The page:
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Keeping an open mind

I’m reading a couple of books at the moment:

  1. Thinking About Cybersecurity
    This is actually a course by professor Paul Rosenzweig. It’s a more objective and academic view on the size and open nature of the Internet and all threats that come with that model.

  2. How Google Works
    A book by Eric Schmidt & Jonathan Rosenberg about lessons they learned as they helped build Google. It’s mostly about company culture, internal processes communication and innovation.

  3. When Google Met WikiLeaks
    A transcript of the interview Julian Assange and Eric Schmidt had in 2011. Assange shows impressive understanding of internal workings of the web, but also uses commentary in the book to incriminate Google’s leadership for non-transparent involvements with the US government.

Common themes are security, privacy and communication. Reading books with different takes on the topics allows me to see different perspectives and doesn’t let me slip into one narrow, potentially limiting, mindset.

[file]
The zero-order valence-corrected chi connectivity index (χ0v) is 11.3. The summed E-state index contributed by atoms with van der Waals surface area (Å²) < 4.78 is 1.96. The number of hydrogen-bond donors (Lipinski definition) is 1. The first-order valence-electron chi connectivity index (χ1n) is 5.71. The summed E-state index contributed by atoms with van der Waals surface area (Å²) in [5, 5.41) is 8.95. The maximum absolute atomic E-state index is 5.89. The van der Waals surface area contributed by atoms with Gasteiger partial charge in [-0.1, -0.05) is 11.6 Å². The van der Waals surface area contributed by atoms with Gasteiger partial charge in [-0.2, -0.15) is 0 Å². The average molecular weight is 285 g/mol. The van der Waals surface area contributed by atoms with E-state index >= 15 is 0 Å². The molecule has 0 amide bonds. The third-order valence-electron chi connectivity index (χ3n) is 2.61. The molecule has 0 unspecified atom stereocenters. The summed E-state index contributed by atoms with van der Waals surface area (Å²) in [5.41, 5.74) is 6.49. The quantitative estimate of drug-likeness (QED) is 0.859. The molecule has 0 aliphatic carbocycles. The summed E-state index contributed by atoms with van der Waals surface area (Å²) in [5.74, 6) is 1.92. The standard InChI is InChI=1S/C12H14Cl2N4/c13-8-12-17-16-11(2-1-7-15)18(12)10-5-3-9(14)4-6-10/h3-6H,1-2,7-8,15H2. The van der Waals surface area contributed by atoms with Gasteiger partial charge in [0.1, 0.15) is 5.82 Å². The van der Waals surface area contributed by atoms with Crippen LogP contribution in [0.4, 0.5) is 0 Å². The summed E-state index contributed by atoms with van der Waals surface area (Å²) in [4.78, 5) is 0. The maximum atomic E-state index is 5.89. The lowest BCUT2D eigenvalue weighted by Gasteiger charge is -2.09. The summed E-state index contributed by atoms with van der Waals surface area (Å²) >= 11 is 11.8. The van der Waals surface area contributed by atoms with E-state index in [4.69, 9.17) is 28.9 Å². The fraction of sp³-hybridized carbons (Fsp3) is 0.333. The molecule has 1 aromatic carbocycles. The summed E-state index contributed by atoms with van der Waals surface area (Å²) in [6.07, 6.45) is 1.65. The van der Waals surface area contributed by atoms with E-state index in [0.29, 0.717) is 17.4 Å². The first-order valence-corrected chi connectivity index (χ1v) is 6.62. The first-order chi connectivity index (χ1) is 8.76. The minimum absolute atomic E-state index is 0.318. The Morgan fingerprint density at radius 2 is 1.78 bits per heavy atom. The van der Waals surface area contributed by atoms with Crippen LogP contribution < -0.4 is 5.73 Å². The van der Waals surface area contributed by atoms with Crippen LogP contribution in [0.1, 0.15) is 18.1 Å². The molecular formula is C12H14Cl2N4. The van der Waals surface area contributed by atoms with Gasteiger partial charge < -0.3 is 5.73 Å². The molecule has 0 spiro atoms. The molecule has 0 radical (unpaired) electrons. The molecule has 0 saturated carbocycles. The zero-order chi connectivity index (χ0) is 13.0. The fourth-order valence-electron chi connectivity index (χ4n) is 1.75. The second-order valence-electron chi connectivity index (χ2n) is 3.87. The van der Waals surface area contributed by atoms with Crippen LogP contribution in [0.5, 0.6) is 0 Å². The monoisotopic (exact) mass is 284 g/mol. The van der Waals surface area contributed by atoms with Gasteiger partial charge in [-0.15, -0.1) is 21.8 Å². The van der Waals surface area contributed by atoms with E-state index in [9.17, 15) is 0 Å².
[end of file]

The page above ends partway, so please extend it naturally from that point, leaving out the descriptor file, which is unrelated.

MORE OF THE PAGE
Assange often cites The New Digital Age: Reshaping the Future of People, Nations and Business by Schmidt and Cohen, which I read last year. It shares more topics with When Google Met WikiLeaks than How Google Works. One thing I clearly remember from The New Digital Age is how much space was dedicated to cyberterrorism. If I pulled the gist from my memory, it would go like this. As more and more things move to the web, an online identity becomes even more important and will be frequent target for cyber attacks. It’s up to private sector and government to work together and protect it. I understand how a person in Assange’s position might find that worrying.

On the other hand, in 2012 I read Abundance: The Future Is Better Than You Think by Peter Diamandis and Steven Kotler. The authors say exponential improvements in technology are positive and will eventually solve all, or at least most, problems we face today: diseases, deteriorating environment, hunger, education, energy needs.

Most of these books are forward looking so it’s really hard to tell which scenario will prevail. Nobody can predict the future after all, but even then it’s good to be aware of forces which pull in different directions. Always read, explore and keep an open mind.

Don’t miss this one:
Modern Berlin

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